With their lead so comfortable, they opted for the mid-block in the second half. In favouring this defensive tactic over sprinting after the ball, they were able to preserve energy and ultimately add to their lead. They would typically wait for a pressing trigger, such as a slow, horizontal pass or even a pass into an opponent who was marked, at which point they would initiate high pressure again.
Southampton set up in a 4-3-3 in possession with Mario Lemina, Pierre-Emile Hojbjerg and James Ward-Prowse as the midfield three, behind Nathan Redmond, Shane Long and Danny Ings in attack.
The Saints predictably had limited time in possession, but when they did have the ball they would attempt to play out and through midfield to build their attacks. Their primary strategy was to try to exploit the areas in behind the Manchester City full-backs, either through building the ball into these areas and then running from deep, or through playing early in behind for the runs of Redmond, Ings and Long.
On the occasions they did manage to evade City’s counter-press, they would look to switch the play quickly and take advantage of their opponents’ numerically weaker side through the opposite winger and full-back.
The Saints saw more of the ball when the hosts fell back into a mid-block, but they still struggled to break them down. In these situations, they would push their full-backs on either side to have two men outside, or to move their wide attacker inside.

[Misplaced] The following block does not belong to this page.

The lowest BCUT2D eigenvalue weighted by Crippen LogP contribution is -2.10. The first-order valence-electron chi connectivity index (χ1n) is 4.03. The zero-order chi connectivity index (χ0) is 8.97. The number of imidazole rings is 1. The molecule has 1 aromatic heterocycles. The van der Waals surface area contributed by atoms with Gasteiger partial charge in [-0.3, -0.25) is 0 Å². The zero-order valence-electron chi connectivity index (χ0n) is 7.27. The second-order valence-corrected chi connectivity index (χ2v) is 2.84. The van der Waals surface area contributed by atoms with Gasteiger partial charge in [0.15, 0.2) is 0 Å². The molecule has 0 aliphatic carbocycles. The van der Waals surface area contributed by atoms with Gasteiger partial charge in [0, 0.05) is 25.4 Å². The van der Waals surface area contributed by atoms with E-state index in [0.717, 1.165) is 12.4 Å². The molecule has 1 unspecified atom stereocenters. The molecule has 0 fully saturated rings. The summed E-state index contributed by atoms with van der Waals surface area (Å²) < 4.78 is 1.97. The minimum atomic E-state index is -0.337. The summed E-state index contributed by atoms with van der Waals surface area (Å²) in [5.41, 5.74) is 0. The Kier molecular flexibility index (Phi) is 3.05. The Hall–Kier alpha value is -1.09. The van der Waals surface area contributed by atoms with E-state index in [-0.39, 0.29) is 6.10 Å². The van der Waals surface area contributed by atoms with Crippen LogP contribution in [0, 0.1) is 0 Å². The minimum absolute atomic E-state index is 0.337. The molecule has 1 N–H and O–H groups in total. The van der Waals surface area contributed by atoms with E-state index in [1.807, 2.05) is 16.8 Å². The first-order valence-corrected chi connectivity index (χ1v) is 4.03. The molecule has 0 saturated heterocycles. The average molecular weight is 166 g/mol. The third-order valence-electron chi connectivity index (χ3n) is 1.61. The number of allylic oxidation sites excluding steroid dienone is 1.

Out of possession, they began in a 4-3-3 high press – in the same positional structure as their in-possession formation. Ings would operate between the two City centre-backs, ready to press goalkeeper Ederson should he get the ball, while Redmond or Long would press the centre-back in possession, depending on which side the play was being built up on. Lemina would look to press Fernandinho from behind, as Ward-Prowse and Hojbjerg would track Bernardo Silva and David Silva, leaving the back four to deal with Sterling, Sane and Aguero.
The objective of the high press was to force City into long passes that the back four could defend. When they pressed, however, they couldn’t cover the passing line into Fernandinho well enough. Lemina would press the Brazilian, but he was helpless to prevent the one-touch pass out to the full-back which was consistently effective in breaking this press.
They switched to a 4-4-2 in the second half, with Redmond dropping into the midfield line. This allowed the front two to apply pressure to the centre-backs, while the midfield four could cover the full width of the pitch.
While this prevented the previous regular occurrence from happening, City adapted by looking to play in between the wide and central midfielders. They would either take them out of the game, if the attacking player was beyond them, or attract one or both of them to the ball, should the attacking player receive between them. This was successful in creating space elsewhere for the next move.
Southampton were simply unable to cope with the fluidity and movement of City’s attacks, regularly finding themselves outnumbered and pulled out of position. Pep Guardiola’s players were also at their most ruthless in front of goal, giving the visitors little chance of shocking the Etihad and ending a winless run of now seven league games.
Author: Tony Hodson